Stripe investor T Rowe Price has become the latest to cut its valuation on the Irish-owned tech giant’s shares, writing the stock down 64 percent from the price it was valued at at the end of 2021.
Bunnies had risen in value at the end of 2021, making the latest drop particularly sharp, but the new price is around 40 per cent below the value of an Irish taxpayer-backed fundraiser in March 2021 which saw Stripe at 95bn companies then the most valuable private company in the world Silicon Valley.
The latest drop suggests Irish taxpayers’ share of the global payments could be in the region of $24 million, compared with the $50 million that the National Treasury Management Agency (NTMA) put into that deal invested in March 2021 — although paper valuations of private companies like Stripe are illiquid, making valuation a matter of judgment unless a loss or gain is crystallized by an actual sale.
US money manager T Rowe Price announced the new price in a regulatory filing, valuing the shares at $23.04 a year as of June 30. Fundraising in March 2021 was approximately $42 per share.
Investors in this round of funding included funds associated with Allianz, Axa, Baillie Gifford, Fidelity, Sequoia and Irish state money manager National Treasury Management Agency (NTMA).
Earlier this year, Fidelity cut Stripe’s stock valuation to $32.05 each. In July, the company itself lowered its so-called internal valuation to $29 per share by using a third-party valuation for employee stock allocations under US tax and employment rules.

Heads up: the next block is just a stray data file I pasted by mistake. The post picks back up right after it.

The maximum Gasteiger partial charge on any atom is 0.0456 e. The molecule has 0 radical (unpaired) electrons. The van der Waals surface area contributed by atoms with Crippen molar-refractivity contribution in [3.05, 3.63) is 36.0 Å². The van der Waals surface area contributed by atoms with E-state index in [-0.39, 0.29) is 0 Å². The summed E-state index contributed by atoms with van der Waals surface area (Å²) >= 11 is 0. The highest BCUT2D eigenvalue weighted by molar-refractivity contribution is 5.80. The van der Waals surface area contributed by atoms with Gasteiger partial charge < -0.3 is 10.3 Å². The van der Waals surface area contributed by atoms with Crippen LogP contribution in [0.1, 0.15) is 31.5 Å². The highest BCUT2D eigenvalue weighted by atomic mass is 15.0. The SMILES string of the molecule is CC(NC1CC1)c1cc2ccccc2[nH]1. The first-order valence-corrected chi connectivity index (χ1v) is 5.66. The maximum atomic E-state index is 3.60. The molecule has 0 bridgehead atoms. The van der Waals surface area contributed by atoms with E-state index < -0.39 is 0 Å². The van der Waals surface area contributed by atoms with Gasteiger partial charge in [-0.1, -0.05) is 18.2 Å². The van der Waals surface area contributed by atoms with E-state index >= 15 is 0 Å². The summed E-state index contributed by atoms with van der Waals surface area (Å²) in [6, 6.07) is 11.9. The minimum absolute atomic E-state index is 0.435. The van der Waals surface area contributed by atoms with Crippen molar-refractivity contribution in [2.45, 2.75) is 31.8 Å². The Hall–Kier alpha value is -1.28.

The NTMA, which holds its stake in Stripe through Ireland Strategic Investment Fund (Isif), had not changed its rating when it published an update to its investment portfolio last December, meaning it could not ‘book’ a paper gain when the Share price skyrocketed in late 2021 and has yet to correct it down.
A revised NTMA rating is scheduled to be included in an overall portfolio update in December this year.
The depreciation in Stripe’s valuation isn’t uncommon — the trend has been most evident among its peers in the quoted prices of listed companies like Adyen, a Dutch digital payment processor, but also in cases like Sweden. Buy it now, pay later lending platform Klarna, which dropped $39 billion in valuation to $6.7 billion as it went through a new round of funding with a reduced rating.
On a daily basis, a drop in a company’s valuation doesn’t affect its ability to trade, but it does imply a higher cost of capital, which can be significant for cash-hungry companies looking to scale quickly. and may significantly limit its ability to make acquisitions funded by its shares.
https://www.independent.ie/business/stripe-investor-slashes-its-valuation-on-shares-of-collison-brothers-tech-firm-by-64pc-41932781.html The Stripe investor cuts its valuation of shares in the Collison brothers’ technology company by 64 percent